Mallinder sets sail to Europe

Sale 33 Leeds 20
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The Independent Online

A sure-fire way of getting a team to play out of their socks is to announce the arrival of a director of rugby who is embarking on a recruitment drive. No sooner had Philippe Saint-André arrived in Manchester than Sale, who have had an indifferent season, were concentrating on winning a substantial prize.

A sure-fire way of getting a team to play out of their socks is to announce the arrival of a director of rugby who is embarking on a recruitment drive. No sooner had Philippe Saint-André arrived in Manchester than Sale, who have had an indifferent season, were concentrating on winning a substantial prize.

Yesterday they reached the final of the Powergen Cup, knocking out Leeds by two goals, two tries, two penalties and a drop-goal to two goals and two penalties, and this afternoon discover whether they will meet Newcastle or Pertemps Bees at Twickenham on 17 April. "This is a massive achievement for us,'' Jim Mallinder, the coach, said. "There's been too much talk off the field and now we can focus on the game.''

Mallinder was the number one here until the owner Brian Kennedy appointed Saint-André, and the reorganisation coincided with Sale twinning with Saracens. Steve Diamond, Mallinder's assistant, has gone to the London club and will shortly be followed by Alex Sanderson and Iain Fullarton.

"Perhaps they like London more than Manchester,'' Mallinder said. "Finance comes into it. They're looking after themselves. We may lose one or two more.'' They will soon be replaced, and if Saint-André does what he did at Gloucester, Edgeley Park will have a pronounced Gallic flavour.

In the meantime, Sale, who yesterday attracted a crowd of 6,752 to the ground they share with Stockport County, can qualify for the Heineken Cup should they win the Powergen. On this form they have every chance. They have an extremely useful pack, in which Sanderson and Fullarton performed as if they had a point to prove, and behind them Graeme Bond, the former Wallaby and, inevitably, Jason Robinson were outstanding.

Then there is the stand-off Mike Hercus, the American Eagle recently converted into a Sale Shark as a replacement for the injured Charlie Hodgson. Hodgson will be back in two weeks' time, which will present Saint-André with a difficult choice for the final.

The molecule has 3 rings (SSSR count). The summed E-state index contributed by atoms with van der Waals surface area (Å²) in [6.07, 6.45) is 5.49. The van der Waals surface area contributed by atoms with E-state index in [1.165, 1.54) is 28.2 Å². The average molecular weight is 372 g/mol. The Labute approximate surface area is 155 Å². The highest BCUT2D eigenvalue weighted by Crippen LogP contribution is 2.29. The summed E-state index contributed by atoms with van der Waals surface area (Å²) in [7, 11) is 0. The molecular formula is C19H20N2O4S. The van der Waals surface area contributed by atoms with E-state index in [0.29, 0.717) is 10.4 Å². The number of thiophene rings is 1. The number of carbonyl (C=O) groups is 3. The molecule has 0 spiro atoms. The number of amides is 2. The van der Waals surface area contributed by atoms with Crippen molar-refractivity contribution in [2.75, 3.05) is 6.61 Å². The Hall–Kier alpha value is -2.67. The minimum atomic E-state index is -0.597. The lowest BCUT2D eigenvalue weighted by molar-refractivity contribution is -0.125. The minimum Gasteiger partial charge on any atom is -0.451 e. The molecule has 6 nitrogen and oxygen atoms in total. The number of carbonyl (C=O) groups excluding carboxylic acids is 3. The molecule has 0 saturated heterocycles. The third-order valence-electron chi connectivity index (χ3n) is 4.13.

Although his goal-kicking was hit or miss, Hercus, who had been impressive in disposing of Saracens in the quarter-finals, contributed 13 points and generally looked like a No 10 capable of running the North-West of England, if not the country. His contract expires at the end of the season but Mallinder wants to keep him.

The match was only six minutes old when Hercus, taking a high pass from Matt Cairns, set up Robinson for one of the England full-back's speciality tries, a dazzling 30-yard run to the posts. Eight minutes later Bond and Hercus were instrumental in creating a try for Fullarton, who was lurking on the right wing.

At 12-6 Leeds had led a charmed life. On two isolated visits to enemy territory Gordon Ross kicked penalties while at the other end Hercus missed a couple of straightforward attempts and the conversion of Fullarton's try.

But Sale scored 13 points in the last seven minutes of the half. Hercus kicked a couple of penalties and then produced an 80-yard touch-finder with a helping hand from Matt Cardey, who not only failed to gather the ball but flipped it another 20 yards towards his own line, in the process giving Sale the throw. The three-quarters spun it left, where Cardey was the last line of defence against Steve Hanley, and the Sale left wing brushed the full-back aside.

Sale led 25-6 at the break but lost Bond after 46 minutes when he hurt a shoulder in a tackle, was stretchered off and taken to hospital. He had lost all feeling in his arm, but last night was recovering.

After Cardey kicked possession to Robinson, "Billy Whizz" beat six defenders, going outside, inside, spinning, jinking and side-stepping, and but for a poor pass to Mark Cueto the result would have been one of the tries of this or any other season.

With the wind behind them, Leeds at last began to play with some cohesion and should have scored when Dan Scarbrough, chasing a chip from Ross, lost control of the ball as he dived over the line. The right wing picked up two tries in quick succession, the second brilliantly taken after re-gathering his own grubber kick.

With Hercus's drop-goal coming in the middle of Scarbrough's pair, the score had a new complexion of 28-20, but in injury time Chris Mayor went over for Sale's fourth try.

''I wouldn't mind having a kip and waking up to see if there was a different result,'' Phil Davies, the Leeds coach, said. "We could not build a platform. Sale were by far the better team. It was a rude awakening and shows how far we have to go to where we want to be.Sale had another gear and it was one too many for us.''

Sale 33 Leeds 20
Tries: Robinson, Fullarton, Hanley, Mayor; Tries: Scarbrough 2
Cons: Hercus 2; Cons: Ross 2
Pens: Hercus 2; Pens: Ross 2
Drop: Hercus

Half-time: 25-6 Attendance: 6,752

Sale: J Robinson; M Cueto, J Baxendell, G Bond (C Mayor, 48), S Hanley (V Going, 80); M Hercus, R Wigglesworth; K Yates, M Cairns (A Titterrell, 60), B Stewart (S Turner, 60), I Fullarton (C Day, 80), J White, A Sanderson, C Jones, P Anglesea (capt; D Schofield, 68).

Leeds: M Cardey; D Scarbrough, P Christophers, A Snyman, D Albanese (T Davies, 80); G Ross, A Dickens (C Stuart-Smith, 59); M Shelley, M Regan (M Holt, 68), G Kerr (G Powell, 68), S Hooper, T Palmer (capt; P Murphy, 80), C Rigney, A Popham, D Hyde.

Referee: D Pearson (Northumberland).

MAN OF MATCH

Graeme Bond At the heart of everything Sale accomplished and was in great form until he was stretchered off in the 46th minute.

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